With all this information, the benefits of transfer learning in denoising applications, using BLSTM autoencoders, are clear. The training time drops significantly and the objective measures of quality also increase, or do not differ significantly from the best case.

In Fig. 1 and 2 the evolution of the validation error during training is presented. It is remarkable how much less time it takes for the training procedure to reach the lower SEE value. With this reduction in training time and the similar or best results in the other measures, a greater number of experiments or cases can be analyzed using this type of artificial neural network.

6 Conclusions

In this work, a comparative study of four approaches to initialize BLSTM autoencoders was presented. In particular, the main focus was on the transfer learning approach, which brings a set of weights adjusted after a training procedure for a particular level of white noise to other levels of noise.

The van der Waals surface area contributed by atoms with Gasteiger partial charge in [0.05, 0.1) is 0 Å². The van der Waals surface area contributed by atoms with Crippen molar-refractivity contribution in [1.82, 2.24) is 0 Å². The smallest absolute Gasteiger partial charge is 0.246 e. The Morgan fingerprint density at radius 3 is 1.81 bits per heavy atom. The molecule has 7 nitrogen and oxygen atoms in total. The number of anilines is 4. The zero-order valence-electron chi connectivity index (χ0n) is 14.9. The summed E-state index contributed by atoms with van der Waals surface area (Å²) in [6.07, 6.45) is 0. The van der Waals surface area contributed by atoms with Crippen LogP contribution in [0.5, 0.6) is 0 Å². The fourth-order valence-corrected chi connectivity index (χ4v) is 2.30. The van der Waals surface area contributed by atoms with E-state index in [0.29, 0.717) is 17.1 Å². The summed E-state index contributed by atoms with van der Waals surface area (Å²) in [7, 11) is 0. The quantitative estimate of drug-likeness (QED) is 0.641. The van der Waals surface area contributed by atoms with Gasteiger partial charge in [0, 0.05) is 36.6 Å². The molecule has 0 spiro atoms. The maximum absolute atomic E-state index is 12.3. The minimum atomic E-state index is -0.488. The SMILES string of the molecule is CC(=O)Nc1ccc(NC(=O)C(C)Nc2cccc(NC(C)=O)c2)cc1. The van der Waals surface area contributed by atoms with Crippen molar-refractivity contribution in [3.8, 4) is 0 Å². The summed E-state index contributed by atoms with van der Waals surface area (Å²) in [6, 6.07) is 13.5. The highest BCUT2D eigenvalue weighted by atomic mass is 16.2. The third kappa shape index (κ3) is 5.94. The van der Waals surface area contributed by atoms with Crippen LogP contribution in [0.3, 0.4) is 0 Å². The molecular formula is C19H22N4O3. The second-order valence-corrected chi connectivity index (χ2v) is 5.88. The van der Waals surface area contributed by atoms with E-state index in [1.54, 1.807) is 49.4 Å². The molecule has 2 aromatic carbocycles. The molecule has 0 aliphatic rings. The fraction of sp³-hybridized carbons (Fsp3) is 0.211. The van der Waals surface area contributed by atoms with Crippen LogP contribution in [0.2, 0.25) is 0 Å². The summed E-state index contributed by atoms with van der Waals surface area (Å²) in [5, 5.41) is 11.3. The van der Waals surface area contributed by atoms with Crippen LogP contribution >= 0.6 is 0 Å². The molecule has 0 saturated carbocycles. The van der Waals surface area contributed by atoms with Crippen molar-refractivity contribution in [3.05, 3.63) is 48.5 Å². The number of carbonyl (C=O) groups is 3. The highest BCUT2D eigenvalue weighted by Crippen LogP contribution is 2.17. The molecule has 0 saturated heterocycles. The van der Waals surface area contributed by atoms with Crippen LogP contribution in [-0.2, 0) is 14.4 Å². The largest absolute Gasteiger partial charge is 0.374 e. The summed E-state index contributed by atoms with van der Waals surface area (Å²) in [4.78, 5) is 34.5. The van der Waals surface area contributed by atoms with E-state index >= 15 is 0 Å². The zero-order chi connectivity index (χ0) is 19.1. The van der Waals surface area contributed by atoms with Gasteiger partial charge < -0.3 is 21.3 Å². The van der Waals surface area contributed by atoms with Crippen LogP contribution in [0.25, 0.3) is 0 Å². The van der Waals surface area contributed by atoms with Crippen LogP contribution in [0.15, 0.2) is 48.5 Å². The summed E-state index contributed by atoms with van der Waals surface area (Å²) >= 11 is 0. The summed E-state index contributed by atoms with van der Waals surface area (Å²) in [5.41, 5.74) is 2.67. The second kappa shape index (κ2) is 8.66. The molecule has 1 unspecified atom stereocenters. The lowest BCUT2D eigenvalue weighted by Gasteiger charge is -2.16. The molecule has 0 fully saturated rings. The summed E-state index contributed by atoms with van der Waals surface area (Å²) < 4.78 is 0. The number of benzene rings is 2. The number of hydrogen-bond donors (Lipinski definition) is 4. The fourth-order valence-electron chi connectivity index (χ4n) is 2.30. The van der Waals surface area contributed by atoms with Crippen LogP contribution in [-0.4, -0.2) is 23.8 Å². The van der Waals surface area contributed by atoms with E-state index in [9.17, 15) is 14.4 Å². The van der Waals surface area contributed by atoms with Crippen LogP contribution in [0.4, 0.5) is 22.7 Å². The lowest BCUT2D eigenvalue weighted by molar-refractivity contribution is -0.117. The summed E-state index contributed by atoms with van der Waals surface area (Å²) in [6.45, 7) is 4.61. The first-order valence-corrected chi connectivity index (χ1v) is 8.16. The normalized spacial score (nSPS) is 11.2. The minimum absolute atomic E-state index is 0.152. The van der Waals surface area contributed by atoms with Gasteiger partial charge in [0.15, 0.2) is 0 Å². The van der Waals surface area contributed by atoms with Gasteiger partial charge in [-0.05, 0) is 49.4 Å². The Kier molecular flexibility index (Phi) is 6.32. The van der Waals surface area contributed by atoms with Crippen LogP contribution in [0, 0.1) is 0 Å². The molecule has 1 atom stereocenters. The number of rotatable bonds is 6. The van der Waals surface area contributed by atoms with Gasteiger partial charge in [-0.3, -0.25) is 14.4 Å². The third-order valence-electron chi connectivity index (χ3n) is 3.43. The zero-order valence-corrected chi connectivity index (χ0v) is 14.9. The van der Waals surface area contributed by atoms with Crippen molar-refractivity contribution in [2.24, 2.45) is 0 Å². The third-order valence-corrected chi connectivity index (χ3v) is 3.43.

Transfer learning presents benefits in terms of efficiency during training, in comparison to two other supervised initializations (in the form of auto-associative memories) and the more traditional random initialization approach.

The reduction of training time for this kind of network, with a large number of connections, can be measured in terms of hours or even days in a large set of experiments, such as the one performed in this study.

For future work, more extensive research about the source of the transfer learning (such as the SNR used) can be performed. Statistical validation of the improvements achieved could be also relevant. Finally, additional benefits about transfer learning for different kinds of noise can be of great interest to speech enhancement applications.

References

  1. 1.